4. Extensions to the CAA Record: validationmethods Parameter

A CAA parameter “validationmethods” is also defined for the “issue” and “issuewild” properties. The value of this parameter, if specified, MUST be a comma-separated string of challenge method names. Each challenge method name MUST be either an ACME challenge method name or a CA-assigned non-ACME challenge method name.

The presence of this parameter constrains the property to which it is attached. A CA MUST only consider a property with the “validationmethods” parameter to authorize issuance where the name of the challenge method being used is one of the names listed in the comma-separated list.

Where a CA supports both the “validationmethods” parameter and one or more non-ACME challenge methods, it MUST assign identifiers to those methods. If appropriate non-ACME identifiers are not present in the ACME Validation Methods IANA registry, the CA MUST use identifiers beginning with the string “ca-“, which are defined to have CA-specific meaning.

5. Security Considerations

This specification describes an extension to the CAA record specification increasing the granularity at which CAA policy can be expressed. This allows the set of entities capable of successfully requesting issuance of certificates for a given domain to be restricted beyond that which would otherwise be possible, while still allowing issuance for specific accounts of a CA. This improves the security of issuance for domains which choose to employ it, when combined with a CA which implements this specification.

5.1. Limited to CAs Processing CAA Records

All of the security considerations of the CAA specification are inherited by this document. This specification merely enables a domain with an existing relationship with a CA to further constrain that CA in its issuance practices, where that CA implements this specification. In particular, it provides no additional security above that provided by use of the unextended CAA specification alone as concerns matters relating to any other CA. The capacity of any other CA to issue certificates for the given domain is completely unchanged.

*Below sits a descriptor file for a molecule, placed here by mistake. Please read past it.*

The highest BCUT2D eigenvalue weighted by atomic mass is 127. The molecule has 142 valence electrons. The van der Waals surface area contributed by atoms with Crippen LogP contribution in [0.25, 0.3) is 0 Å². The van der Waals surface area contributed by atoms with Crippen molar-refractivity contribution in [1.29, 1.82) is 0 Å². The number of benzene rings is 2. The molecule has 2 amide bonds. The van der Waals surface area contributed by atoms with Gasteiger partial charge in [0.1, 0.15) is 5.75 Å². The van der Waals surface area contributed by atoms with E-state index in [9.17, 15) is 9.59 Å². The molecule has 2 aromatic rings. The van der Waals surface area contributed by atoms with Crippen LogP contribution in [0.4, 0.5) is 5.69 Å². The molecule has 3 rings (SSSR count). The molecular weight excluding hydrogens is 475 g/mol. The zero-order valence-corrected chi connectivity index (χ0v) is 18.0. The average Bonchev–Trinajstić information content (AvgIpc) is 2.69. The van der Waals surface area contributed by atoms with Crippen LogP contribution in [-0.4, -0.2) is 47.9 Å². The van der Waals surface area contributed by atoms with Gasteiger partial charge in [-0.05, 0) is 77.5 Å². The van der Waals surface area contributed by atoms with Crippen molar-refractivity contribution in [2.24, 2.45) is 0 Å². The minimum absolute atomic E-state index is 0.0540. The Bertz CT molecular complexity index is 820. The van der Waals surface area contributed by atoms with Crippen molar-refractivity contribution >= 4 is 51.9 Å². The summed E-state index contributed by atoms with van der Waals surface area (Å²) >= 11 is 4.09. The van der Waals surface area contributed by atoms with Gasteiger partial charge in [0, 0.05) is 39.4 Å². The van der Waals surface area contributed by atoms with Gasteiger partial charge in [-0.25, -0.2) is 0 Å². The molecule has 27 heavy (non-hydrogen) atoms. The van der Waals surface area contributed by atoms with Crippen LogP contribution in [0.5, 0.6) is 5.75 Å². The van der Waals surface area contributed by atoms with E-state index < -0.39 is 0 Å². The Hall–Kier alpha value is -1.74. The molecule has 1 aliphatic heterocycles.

As such, a domain which via CAA records authorizes only CAs adopting this specification, and which constrains its policy by means of this specification, remains vulnerable to unauthorized issuance by CAs which do not honour CAA records, or which honour them only on an advisory basis. Where a domain uses DNSSEC, it also remains vulnerable to CAs which honour CAA records but which do not validate CAA records by means of a trusted DNSSEC-validating resolver.

5.2. Restrictions Ineffective without CA Recognition

The CAA parameters specified in this specification rely on their being recognised by the CA named by an “issue” or “issuewild” CAA property. As such, the parameters are not an effective means of control over issuance unless a CA’s support for the parameters is established beforehand.

CAs which implement this specification SHOULD make available documentation indicating as such, including explicit statements as to which parameters are supported. Domains configuring CAA records for a CA MUST NOT assume that the restrictions implied by the “accounturi” and “validationmethods” parameters are effective in the absence of explicit indication as such from that CA.

CAs SHOULD also document whether they implement DNSSEC validation for DNS lookups done for validation purposes, as this affects the security of the “accounturi” and “validationmethods” parameters.

5.3. Mandatory Consistency in CA Recognition